BY AARON RAMUS
Aaron Ramus (above) received the 2020 Coastal Research Fellowship, which North Carolina Sea Grant and the N.C. Coastal Reserve and National Estuarine Research Reserve Program sponsor jointly. Ramus, a Ph.D. candidate at the University of North Carolina Wilmington, studies the ecological impacts of “Gracilaria” in estuaries in the Southeast. He received his master’s in marine biolog y from UNC Wilmington and his bachelor’s in biology from the University of North Carolina at Chapel Hill.
Intertidal mudflats, shallow muddy areas exposed during low tide, are actually quite common in North Carolina’s estuaries. Although they might not seem as scenic or picturesque as other coastal habitats, these mudflats are home to myriad invertebrates — species without a backbone — as well as to fish and seabird populations.
These mudflats also support numerous fisheries, including the hard clam Mercenaria mercenaria. Hard clams are edible, filter-feeding bivalves that constitute the basis for a popular recreational and major commercial shellfishery in North Carolina that generates more than $3.7 million annually, according to the N.C. Division of Marine Fisheries.
However, many of North Carolina’s mudflats are now also home to a new species — a black, stringy, disheveled-looking seaweed known as Gracilaria vermiculophylla. In fact, nonnative Gracilaria has recently invaded almost every estuary in the southeastern United States, from Georgia to Maryland, and it appears Gracilaria is here to stay.
When Gracilaria invades, it forms complex micro-habitats in these intertidal areas that previously were largely devoid of vegetated structure. Because predators — such as whelks, seabirds, stingrays, and blue crabs — play a major role in controlling populations of benthic (bottom-dwelling) invertebrates on intertidal mudflats, Gracilaria could provide benthic prey with a refuge from predators. This could potentially modify predator-prey interactions on invaded mudflats, with important implications for the production of hard clams in North Carolina estuaries.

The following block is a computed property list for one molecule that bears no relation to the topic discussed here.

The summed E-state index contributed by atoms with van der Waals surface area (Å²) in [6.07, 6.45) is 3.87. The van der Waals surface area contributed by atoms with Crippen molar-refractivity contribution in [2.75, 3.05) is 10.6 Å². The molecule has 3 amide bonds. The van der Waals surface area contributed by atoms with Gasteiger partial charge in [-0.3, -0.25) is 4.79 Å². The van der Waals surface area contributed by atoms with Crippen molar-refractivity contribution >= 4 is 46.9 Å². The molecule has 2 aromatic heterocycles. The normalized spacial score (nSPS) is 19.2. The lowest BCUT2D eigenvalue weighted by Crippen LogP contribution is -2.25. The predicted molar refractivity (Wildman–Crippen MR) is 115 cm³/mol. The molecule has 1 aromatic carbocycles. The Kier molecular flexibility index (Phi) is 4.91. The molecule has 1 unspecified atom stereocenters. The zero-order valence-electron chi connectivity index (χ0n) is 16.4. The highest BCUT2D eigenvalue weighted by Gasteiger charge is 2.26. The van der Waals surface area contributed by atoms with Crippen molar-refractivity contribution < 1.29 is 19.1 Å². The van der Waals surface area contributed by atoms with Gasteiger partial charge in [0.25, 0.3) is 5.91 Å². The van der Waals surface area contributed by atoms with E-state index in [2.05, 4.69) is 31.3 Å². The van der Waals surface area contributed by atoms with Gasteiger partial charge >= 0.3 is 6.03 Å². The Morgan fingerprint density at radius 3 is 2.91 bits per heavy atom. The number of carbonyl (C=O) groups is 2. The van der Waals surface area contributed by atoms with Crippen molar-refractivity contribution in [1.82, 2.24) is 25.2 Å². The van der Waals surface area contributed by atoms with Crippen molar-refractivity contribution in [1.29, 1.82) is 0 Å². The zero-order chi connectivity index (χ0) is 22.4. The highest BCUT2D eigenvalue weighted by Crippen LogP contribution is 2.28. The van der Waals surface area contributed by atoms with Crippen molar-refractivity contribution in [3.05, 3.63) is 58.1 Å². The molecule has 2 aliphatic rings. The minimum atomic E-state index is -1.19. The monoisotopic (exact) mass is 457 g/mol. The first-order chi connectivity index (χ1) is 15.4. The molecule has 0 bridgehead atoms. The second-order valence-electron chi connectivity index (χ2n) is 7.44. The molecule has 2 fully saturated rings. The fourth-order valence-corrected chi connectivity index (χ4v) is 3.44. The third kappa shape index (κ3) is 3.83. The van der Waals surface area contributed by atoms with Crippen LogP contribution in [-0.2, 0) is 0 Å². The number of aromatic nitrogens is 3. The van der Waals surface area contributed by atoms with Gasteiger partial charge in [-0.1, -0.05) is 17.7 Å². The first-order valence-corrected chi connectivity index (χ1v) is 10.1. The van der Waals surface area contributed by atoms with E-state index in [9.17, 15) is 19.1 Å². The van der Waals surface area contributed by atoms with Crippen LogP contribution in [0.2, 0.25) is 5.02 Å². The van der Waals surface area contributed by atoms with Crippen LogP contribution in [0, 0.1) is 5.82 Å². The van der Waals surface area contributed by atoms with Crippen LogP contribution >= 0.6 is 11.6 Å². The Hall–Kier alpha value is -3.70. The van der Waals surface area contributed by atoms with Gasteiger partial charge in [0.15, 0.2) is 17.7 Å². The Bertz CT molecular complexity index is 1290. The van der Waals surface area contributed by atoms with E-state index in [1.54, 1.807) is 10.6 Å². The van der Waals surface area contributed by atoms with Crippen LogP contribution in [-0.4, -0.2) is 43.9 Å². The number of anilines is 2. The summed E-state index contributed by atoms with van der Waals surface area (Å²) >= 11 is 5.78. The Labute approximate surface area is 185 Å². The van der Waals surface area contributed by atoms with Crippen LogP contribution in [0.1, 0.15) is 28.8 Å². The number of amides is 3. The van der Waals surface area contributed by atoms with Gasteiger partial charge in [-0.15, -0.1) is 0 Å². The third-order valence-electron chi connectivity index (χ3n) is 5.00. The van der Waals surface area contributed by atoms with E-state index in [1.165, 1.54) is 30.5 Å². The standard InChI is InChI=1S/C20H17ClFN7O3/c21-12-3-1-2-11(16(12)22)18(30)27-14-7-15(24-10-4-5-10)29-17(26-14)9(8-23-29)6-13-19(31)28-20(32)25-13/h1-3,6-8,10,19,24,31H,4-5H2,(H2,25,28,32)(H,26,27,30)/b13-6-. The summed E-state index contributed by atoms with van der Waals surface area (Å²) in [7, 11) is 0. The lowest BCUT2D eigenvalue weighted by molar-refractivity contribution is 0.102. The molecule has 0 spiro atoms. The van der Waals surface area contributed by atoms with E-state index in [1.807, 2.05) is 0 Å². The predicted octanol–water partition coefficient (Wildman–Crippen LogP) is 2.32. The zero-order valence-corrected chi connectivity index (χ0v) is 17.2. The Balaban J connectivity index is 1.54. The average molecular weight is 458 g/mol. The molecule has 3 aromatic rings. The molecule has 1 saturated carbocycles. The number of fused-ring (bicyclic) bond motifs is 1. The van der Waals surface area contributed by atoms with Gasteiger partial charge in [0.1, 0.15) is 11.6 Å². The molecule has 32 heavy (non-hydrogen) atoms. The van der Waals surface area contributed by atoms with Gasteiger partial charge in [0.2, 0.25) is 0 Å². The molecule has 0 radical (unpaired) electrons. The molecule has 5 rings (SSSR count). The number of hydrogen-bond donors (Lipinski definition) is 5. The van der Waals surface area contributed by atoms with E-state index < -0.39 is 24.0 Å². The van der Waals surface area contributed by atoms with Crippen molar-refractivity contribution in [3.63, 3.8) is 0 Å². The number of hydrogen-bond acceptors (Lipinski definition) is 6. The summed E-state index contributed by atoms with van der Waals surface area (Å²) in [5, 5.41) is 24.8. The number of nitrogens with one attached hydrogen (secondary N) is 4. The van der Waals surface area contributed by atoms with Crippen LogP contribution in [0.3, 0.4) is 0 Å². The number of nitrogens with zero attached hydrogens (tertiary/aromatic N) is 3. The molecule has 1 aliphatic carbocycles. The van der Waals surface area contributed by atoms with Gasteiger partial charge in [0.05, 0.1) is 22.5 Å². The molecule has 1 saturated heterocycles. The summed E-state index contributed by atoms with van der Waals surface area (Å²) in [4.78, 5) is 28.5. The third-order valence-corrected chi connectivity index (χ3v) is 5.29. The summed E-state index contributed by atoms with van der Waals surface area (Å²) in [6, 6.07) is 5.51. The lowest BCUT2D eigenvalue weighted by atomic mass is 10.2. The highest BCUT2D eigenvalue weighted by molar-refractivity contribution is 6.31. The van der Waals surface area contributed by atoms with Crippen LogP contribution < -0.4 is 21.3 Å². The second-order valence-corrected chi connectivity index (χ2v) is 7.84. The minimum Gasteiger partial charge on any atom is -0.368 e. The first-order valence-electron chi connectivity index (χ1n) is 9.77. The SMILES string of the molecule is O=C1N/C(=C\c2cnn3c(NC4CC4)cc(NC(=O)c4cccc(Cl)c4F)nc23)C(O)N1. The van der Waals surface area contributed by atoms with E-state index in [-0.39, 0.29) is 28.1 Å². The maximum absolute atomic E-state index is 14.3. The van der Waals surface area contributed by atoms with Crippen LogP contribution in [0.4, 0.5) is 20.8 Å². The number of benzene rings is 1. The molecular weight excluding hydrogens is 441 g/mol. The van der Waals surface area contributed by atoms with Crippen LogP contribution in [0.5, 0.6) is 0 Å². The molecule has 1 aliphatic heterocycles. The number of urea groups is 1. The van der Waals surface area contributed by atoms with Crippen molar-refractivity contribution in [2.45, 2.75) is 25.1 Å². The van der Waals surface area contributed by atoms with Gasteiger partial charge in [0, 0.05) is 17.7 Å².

Many invasive species have negative impacts on the functioning and health of ecosystems and pose serious challenges for managers. In particular, it’s often unclear exactly where invasive species occur, and, even when we do know, we frequently don’t understand the invader’s impacts adequately.
For my Coastal Research Fellowship, I sought to address these challenges in two ways. First, I conducted surveys to enhance our understanding of Gracilaria’s distribution and abundance (and, thus, its potential impacts) along the N.C. coast. I searched the “waterbearing” N.C. Coastal and National Estuarine Research Reserves for Gracilaria and, when I located it, recorded its abundance. My survey detected the presence of invasive Gracilaria in five reserves and revealed that Gracilaria covered more than 10% of intertidal mudflats in four of the reserves — all of which are along the central and southern portion of the state’s coast. Ultimately, I developed a web-based interactive map of Gracilaria’s distribution and abundance to assist managers in their endeavors.
Second, I examined the indirect effects of Gracilaria on predator-prey interactions and on other aspects of the benthic community, including the production of hard clams, by conducting an experiment on intertidal mudflats in the Masonboro Island National Estuarine Research Reserve. My experiment manipulated the presence of Gracilaria and predators simultaneously in experimental plots by either manually removing Gracilaria or using cages to exclude predators. After two months, I sampled the plots using sediment cores to collect smaller invertebrates and juvenile hard clams and by digging with a clam rake to recover adult hard clams.
The results showed:
• Gracilaria strongly and positively affects the overall abundance and diversity of the benthic community.
• Predator exclusion had a negligible effect on the benthic community. The natural mortality of juvenile hard clams (as well as other benthic invertebrates) is very high, independent of whether predators are excluded.
• Most importantly, neither predator exclusion nor the presence of Gracilaria significantly influenced the production of hard clams.
These findings suggest that Gracilaria’s overall impact on the ecosystem falls somewhere between positive and neutral. It would appear that invasive Gracilaria is neither “good” nor “bad” for this estuarine shellfishery and is simply a new feature of North Carolina’s mudflats. Consequently, taking management actions to eradicate this invasive seaweed might not be necessary to preserve the health of our state’s hard clam fishery.